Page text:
What's Really Behind Unicorn Fever

Illustration by Mallory Heyer.
If you bothered to take a stroll through midtown Manhattan at the end of April, you very likely saw the lines of young professionals in their gray suits and dull heels outside of Starbucks buzzing for their Unicorn Frappucinos. (Hell, you might have been one of them.) But it wasn't just there. On Fifth Avenue, a sign outside a shiny hair salon offered up a special on unicorn hair — for "women, men, bois, and girls." Downtown in Brooklyn, residents curiously popped in and out of a new paraphernalia store with unicorn headband horns, confetti, and sparkly tulle skirts in the window. Over in Queens, a flea market stall featured a table stacked with unicorn-printed T-shirts, a cartoon unicorn smiling down angelically from a poster.
We have officially hit the very peak of the unicorn trend — the tippy top of a vibrant, magical rainbow where Katy Perry songs are on repeat and the clouds are made of dreams and cotton candy. On Instagram, feeds are flooded with users showing off everything from their unicorn body glitter (also unfortunately nicknamed "unicorn snot") to their unicorn bagels, pool floats, macarons, sequined jeans, grilled cheeses, high-top sneakers, iPhone cases, nail decals, and sushi rolls. Facebook? Overflowing with endless unicorn makeup tutorials. Even the highbrow fashion world is not immune: Collection Drake's J. Crew Midnight Unicorn pajama set, a dramatic silky number that cost $396, completely sold out. And last year, Valentino's series of unicorn-inspired items, from a little black dress to a bomber jacket, were seen on the likes of Emilia Clarke and Jennifer Lopez.
Although unicorns were indeed a cultural touchstone of the '90s — thanks to My Little Pony and the vibrant hearts-and-kitties-and-unicorns imagery of Lisa Frank — it wasn’t until recently that the imaginary beings made a comeback. Google Trends confirms that there’s been a steady rise in the search term “unicorns” since 2012, a fascination that, according to their graph, reached hysteric proportions during the five days this April when the Starbucks Unicorn Frappuccino was available.
But what started unicorn mania?
This is not the first time we've been infatuated with these beings, of course. The earliest written reference to the blue-eyed animals with horns was way back in the 4th century B.C.E. Over time, they became popular folklore fodder, and as fables have it, they could only be lured by the naked breasts of virginal women. Fast forward a millennia or two, and somehow unicorns evolved from icons of chastity and purity embroidered on 15th century tapestries to the sparkly-eyed, pastel-hued toys that dominated the “girls” aisle in the 1980s.
“This obsession with unicorns is nothing new — with social media, we’ve just found a different way to show it,” says Vaughn Scribner, an assistant history professor at the University of Central Arkansas who studies mythical creatures. “In the 18th century, the smartest men in the world were running around trying to find unicorns and mermaids and monstrosities. Our society has always shared a wondrous hope that maybe a whimsical notion could be proven true.”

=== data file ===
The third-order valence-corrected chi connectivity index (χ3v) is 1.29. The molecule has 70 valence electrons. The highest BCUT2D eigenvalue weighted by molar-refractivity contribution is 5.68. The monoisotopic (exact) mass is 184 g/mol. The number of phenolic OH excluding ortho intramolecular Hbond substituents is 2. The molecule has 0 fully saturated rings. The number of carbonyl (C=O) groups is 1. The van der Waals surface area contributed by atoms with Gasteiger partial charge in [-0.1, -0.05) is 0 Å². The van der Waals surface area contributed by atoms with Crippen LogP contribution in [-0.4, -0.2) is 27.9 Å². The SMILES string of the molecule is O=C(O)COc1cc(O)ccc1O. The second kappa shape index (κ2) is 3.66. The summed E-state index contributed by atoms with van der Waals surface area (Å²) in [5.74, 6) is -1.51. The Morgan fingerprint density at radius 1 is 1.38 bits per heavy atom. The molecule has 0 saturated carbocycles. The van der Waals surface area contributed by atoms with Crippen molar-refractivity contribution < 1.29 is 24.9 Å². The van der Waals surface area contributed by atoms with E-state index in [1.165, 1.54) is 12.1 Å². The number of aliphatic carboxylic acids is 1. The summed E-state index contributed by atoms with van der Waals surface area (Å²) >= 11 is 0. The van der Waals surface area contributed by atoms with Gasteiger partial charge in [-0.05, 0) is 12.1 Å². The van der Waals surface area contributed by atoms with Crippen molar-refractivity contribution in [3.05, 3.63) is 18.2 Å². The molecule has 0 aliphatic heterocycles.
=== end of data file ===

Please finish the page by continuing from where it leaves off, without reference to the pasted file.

Think of unicorns as being this year’s pumpkin spice, a moment that will likely pass rather than last several years.

Daniel Levine
But in 2016, unicorns morphed from a millennia-long symbol revered mostly in smaller superfan groups (shout-out to unicorn historians, erotica writers, and Bronies, aka adult-male My Little Pony lovers) to a full-on cultural phenomenon. According to trend expert Daniel Levine, this is because there are three key elements that create a fad — which, he says is important to note “is different from a trend, with the primary difference being longevity. Think of unicorns as being this year’s pumpkin spice, a moment that will likely pass rather than last several years.”
In today’s age, he says a fad happens when, “there’s an established cultural interest in something that matches up with the current zeitgeist," celebrities publicize it, and "the fad is visually interesting enough to take off on social media." The unicorn has had all three in its favor since 2016, but in this case, the social media part came first. All of the sparkle and vibrancy of the unicorn aesthetic are perfect Instagram-fodder, which is how Adeline Waugh, health food photographer and blogger behind Vibrant and Pure, inadvertently started the unicorn food trend in June 2016.
“I was just playing around with natural pigments and cream cheese on toast because that’s what I do with my time as a food blogger,” says Waugh, who uses elements like beet juice or freeze-dried blueberry powder to create vibrant colors like fuchsia or blue-green for her photography. “I was using pastel colors, and when I posted photos, my followers started calling it unicorn toast. I hadn’t really seen any unicorn food at that point, but by about six months later I was seeing unicorn toast everywhere, and then came lattes and cakes and hot chocolate...”
It’s likely her 76,000 followers already had the pastel-friendly creatures on the brain because of the unicorn beauty products that had also started popping up around the same time. 2016 was when Too Faced launched its since-always-sold-out unicorn tears lipstick, a company named Unicorn Lashes launched a golden horn-inspired set of makeup brushes, and the Etsy shop Bitter Lace Beauty began selling out of its rainbow-themed highlighter. Now there are hundreds of thousands of unicorn makeup tutorials on YouTube; Coachella was a rainbow-hued sea of festival-goers rocking unicorn hair; Tarte recently sold out of its unicorn-inspired Magic Wands brush set, and a Lisa Frank makeup collection will be hitting shelves later this year.